Gandaki

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The administrative zone Gandaki is located in Central Nepal. Gandaki is composed of six districts: Manang, Gorkha, Lamjung, Kaski, Tanahu, and Syangja. Gandaki is part of the Western development region, which is mainly located on hills territories, except for the mountainous Manang district. Since the new constitution implemented in 2015, Nepal is a federal state divided into seven provinces. Gandaki zone is part of Province no. 4.

Demographics

1,549,857 people live in Gandaki. The most populated district is Kaski with 492,098 (236,385 men and 255,713 women) inhabitants. 323,288 (143,410 men and 179,878 women) people live in Tanahu; 289,148 (125,833 men and 163,315 women) people live in Syangja; 271,061 (121,041 men and 150,020 women) people live in Gorkha; 167,724 (75,913 men and 91,811 women) people live in Lamjung. Manang is the least populated district with 6,538 (3,661 men and 2,877 women) inhabitants.

Figures for the Gandaki administrative zone are not available, but the Central Bureau of Statistics of Nepal provides data for the widest Western development region of which Gandaki is part.

In 2015, in the Western development region, out of 4,926,765 people, 4,221,113 were Hindus, 402,411 were Buddhists, 219,971 were Muslims, and 53,747 were Christians (mainly living in Kaski district).

In 2010, the main ethnicities represented in the Western population were Chetree, Brahman and Magar with above 500,000 people from these descents respectively, and Tharu, Musalman, Kami and Gurung with above 200,000 people from these descents respectively.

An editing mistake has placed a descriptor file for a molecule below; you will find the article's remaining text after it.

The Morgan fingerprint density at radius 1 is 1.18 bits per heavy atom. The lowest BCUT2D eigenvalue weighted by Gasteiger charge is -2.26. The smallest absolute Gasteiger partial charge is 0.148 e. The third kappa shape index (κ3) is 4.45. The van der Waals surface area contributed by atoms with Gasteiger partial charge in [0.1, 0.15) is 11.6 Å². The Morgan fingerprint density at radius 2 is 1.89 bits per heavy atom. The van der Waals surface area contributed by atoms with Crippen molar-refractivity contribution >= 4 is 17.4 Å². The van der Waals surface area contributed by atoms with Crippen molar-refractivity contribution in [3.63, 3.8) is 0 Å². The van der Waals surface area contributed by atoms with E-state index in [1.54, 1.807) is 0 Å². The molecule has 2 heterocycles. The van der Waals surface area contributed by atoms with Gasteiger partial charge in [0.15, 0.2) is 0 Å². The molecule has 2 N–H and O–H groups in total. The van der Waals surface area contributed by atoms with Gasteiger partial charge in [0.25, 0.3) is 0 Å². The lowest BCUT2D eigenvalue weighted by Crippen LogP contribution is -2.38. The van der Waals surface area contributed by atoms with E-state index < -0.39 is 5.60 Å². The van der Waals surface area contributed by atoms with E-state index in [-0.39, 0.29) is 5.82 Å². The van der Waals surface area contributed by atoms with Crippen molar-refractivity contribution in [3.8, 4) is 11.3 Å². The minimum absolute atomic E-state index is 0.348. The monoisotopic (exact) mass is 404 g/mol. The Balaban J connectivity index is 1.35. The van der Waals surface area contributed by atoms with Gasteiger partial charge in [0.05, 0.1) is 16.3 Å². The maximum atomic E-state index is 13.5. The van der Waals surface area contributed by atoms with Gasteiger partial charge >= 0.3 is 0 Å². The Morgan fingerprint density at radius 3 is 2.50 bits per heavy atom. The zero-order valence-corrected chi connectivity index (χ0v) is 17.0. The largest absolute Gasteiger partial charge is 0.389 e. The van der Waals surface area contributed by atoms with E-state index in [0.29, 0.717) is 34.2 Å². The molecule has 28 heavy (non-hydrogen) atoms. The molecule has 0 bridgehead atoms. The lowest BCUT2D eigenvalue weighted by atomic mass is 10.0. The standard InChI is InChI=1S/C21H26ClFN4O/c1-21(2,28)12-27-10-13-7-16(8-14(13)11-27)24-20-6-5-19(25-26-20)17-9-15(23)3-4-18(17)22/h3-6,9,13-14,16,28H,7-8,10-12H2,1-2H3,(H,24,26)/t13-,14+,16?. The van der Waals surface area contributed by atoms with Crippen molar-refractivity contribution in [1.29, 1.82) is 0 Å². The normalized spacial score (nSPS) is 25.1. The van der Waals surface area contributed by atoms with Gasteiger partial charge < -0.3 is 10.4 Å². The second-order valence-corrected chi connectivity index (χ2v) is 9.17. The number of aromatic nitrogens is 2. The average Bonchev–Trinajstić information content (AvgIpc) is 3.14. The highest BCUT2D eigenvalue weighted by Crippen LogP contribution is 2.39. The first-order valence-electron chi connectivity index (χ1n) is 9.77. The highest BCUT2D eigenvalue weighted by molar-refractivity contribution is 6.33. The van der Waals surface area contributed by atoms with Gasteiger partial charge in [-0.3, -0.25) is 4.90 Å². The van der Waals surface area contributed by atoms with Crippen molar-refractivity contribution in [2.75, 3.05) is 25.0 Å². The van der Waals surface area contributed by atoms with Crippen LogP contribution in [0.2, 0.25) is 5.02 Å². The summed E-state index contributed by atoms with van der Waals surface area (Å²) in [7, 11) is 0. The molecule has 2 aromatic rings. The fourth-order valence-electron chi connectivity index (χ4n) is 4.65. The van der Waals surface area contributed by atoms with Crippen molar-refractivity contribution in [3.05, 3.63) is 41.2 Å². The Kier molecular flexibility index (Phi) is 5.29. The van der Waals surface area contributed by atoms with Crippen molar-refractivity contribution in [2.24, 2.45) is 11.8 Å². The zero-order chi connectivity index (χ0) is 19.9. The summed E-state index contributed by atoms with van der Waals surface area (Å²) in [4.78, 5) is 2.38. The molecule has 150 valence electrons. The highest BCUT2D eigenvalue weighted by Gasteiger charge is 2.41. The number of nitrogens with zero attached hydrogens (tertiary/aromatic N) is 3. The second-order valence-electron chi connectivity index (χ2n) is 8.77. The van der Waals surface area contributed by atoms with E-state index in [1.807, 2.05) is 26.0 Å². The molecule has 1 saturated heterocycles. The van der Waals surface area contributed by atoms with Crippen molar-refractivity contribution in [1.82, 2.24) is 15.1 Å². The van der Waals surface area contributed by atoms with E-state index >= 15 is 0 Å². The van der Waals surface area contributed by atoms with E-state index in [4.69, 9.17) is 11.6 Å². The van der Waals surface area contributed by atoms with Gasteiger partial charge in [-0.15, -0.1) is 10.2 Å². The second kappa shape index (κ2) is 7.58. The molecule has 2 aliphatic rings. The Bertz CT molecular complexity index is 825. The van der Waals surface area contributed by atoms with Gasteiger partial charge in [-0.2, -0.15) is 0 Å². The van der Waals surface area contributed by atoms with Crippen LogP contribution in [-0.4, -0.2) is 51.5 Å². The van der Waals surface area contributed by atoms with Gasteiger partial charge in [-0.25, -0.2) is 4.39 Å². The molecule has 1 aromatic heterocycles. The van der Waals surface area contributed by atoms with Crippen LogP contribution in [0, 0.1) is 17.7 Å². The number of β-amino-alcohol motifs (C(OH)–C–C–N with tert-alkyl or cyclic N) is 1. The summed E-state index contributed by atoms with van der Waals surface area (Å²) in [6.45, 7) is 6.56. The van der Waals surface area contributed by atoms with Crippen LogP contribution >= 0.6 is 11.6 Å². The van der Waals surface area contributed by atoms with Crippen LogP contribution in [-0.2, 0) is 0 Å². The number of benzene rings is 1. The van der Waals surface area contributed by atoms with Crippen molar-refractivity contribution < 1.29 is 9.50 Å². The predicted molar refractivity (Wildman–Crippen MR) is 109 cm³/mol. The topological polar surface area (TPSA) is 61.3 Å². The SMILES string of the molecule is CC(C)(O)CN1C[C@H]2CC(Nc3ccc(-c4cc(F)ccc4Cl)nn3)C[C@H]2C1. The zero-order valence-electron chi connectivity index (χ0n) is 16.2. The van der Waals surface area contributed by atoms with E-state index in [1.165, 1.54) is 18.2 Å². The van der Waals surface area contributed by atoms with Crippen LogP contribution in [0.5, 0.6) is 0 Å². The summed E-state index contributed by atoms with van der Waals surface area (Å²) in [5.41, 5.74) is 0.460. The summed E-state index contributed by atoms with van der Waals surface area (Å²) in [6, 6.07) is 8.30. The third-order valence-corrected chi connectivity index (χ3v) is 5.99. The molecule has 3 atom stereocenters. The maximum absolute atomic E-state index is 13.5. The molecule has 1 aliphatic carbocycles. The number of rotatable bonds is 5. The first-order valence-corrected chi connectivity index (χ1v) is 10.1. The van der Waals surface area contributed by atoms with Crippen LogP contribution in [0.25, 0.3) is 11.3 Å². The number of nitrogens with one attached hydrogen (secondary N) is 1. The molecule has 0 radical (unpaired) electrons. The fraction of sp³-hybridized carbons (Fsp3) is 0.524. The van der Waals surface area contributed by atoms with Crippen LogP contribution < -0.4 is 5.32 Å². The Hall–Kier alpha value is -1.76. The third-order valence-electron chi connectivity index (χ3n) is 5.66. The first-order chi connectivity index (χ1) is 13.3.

The main languages spoken in 2010 were Nepali and Bhojpuri.

The literacy rate was 57.5 percent in 2008.  

 

Economics:

The Western development region, of which Gandaki is part, contributes a little to Nepal’s foreign trade. It accounts for 5.3 percent of Nepal’s exports and 14.84 percent of its imports.

In 2010, the mean income per household was 212,694 Nepalese Rupees and the mean income per capita was NRs 45,651.

The unemployment rate in 2010 was 2.2 percent.  

The poverty rate in 2008 was 22.25 percent.  

The Western development region is mainly agricultural. Out of 1,897,496 workers, 1,292,820 are employed in the agriculture sector, 88,882 in manufacturing, and 126,203 in wholesale and retail trade. 80.2 percent of households of the region were involved in agricultural activities in 2010. 70 percent of them cultivated paddy, 50.4 percent wheat and 73.2 percent maize.

In 2008, 45.1 percent of the population had migrated out of the region. This migration induced a large scope of remittances. In 2010, 66.6 percent of households received remittances. The share of remittances on their income was 32.4 percent.

Province no. 4, of which Gandaki is part, is rich in many natural resources. The glaciers are already exploited to provide electricity, but copper, iron, uranium and gold mines could also be a source of revenue for the province.

Gandaki will also know various infrastructures project which can enhance the economic results of the zone. Hydroelectric plants in Tanahu district are to be constructed and a new international airport is to be developed in Pokhara, in Kaski district.

 

Politics:

In the latest local elections, the Nepali Congress won a majority of seats in Province no. 4, with 44 seats compared to 34 for the Communist Party of Nepal-Unified Marxist-Leninist (CPN-UML). In the Gandaki zone, the CPN-UML won in Lamjung, Kaski, and Syangja districts, while the Nepali Congress won in Gorkha and Tanahu districts.

 

Further readings:

Mahendra Lawoti, Susan Hangen (2013) Nationalism and Ethnic Conflict in Nepal: Identities and Mobilization After 1990, Routledge

V. R. Raghavan (2013) Nepal as a Federal State: Lessons from Indian Experience, Vij Books India Pvt Ltd

John Whelpton (2005) A History of Nepal, Cambridge University Press